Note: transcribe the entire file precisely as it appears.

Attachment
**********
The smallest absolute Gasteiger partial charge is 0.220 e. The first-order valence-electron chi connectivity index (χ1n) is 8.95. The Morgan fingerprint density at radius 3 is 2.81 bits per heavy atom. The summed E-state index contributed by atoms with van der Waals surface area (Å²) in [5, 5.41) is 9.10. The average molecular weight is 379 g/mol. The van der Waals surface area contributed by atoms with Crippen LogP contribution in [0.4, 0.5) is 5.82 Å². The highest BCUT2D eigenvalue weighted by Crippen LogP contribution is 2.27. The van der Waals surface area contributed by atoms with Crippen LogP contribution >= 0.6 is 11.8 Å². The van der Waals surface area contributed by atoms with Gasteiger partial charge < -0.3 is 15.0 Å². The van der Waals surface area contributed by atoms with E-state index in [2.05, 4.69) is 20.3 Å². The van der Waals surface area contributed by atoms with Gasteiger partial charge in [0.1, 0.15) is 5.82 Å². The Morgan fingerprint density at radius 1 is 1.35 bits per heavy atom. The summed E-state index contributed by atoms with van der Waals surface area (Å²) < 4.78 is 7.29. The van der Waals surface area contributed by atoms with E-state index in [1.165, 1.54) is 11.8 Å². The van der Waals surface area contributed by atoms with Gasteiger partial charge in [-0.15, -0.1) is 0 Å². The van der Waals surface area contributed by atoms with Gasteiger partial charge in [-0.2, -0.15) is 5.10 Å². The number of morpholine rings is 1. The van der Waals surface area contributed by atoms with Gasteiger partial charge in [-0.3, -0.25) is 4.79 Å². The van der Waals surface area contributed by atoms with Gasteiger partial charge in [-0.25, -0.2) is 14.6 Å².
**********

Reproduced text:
The smallest absolute Gasteiger partial charge is 0.220 e. The first-order valence-electron chi connectivity index (χ1n) is 8.95. The Morgan fingerprint density at radius 3 is 2.81 bits per heavy atom. The summed E-state index contributed by atoms with van der Waals surface area (Å²) in [5, 5.41) is 9.10. The average molecular weight is 379 g/mol. The van der Waals surface area contributed by atoms with Crippen LogP contribution in [0.4, 0.5) is 5.82 Å². The highest BCUT2D eigenvalue weighted by Crippen LogP contribution is 2.27. The van der Waals surface area contributed by atoms with Crippen LogP contribution >= 0.6 is 11.8 Å². The van der Waals surface area contributed by atoms with Gasteiger partial charge < -0.3 is 15.0 Å². The van der Waals surface area contributed by atoms with E-state index in [2.05, 4.69) is 20.3 Å². The van der Waals surface area contributed by atoms with Gasteiger partial charge in [0.1, 0.15) is 5.82 Å². The Morgan fingerprint density at radius 1 is 1.35 bits per heavy atom. The summed E-state index contributed by atoms with van der Waals surface area (Å²) < 4.78 is 7.29. The van der Waals surface area contributed by atoms with E-state index in [1.165, 1.54) is 11.8 Å². The van der Waals surface area contributed by atoms with Gasteiger partial charge in [-0.15, -0.1) is 0 Å². The van der Waals surface area contributed by atoms with Gasteiger partial charge in [-0.2, -0.15) is 5.10 Å². The number of morpholine rings is 1. The van der Waals surface area contributed by atoms with Gasteiger partial charge in [-0.3, -0.25) is 4.79 Å². The van der Waals surface area contributed by atoms with Gasteiger partial charge in [-0.25, -0.2) is 14.6 Å².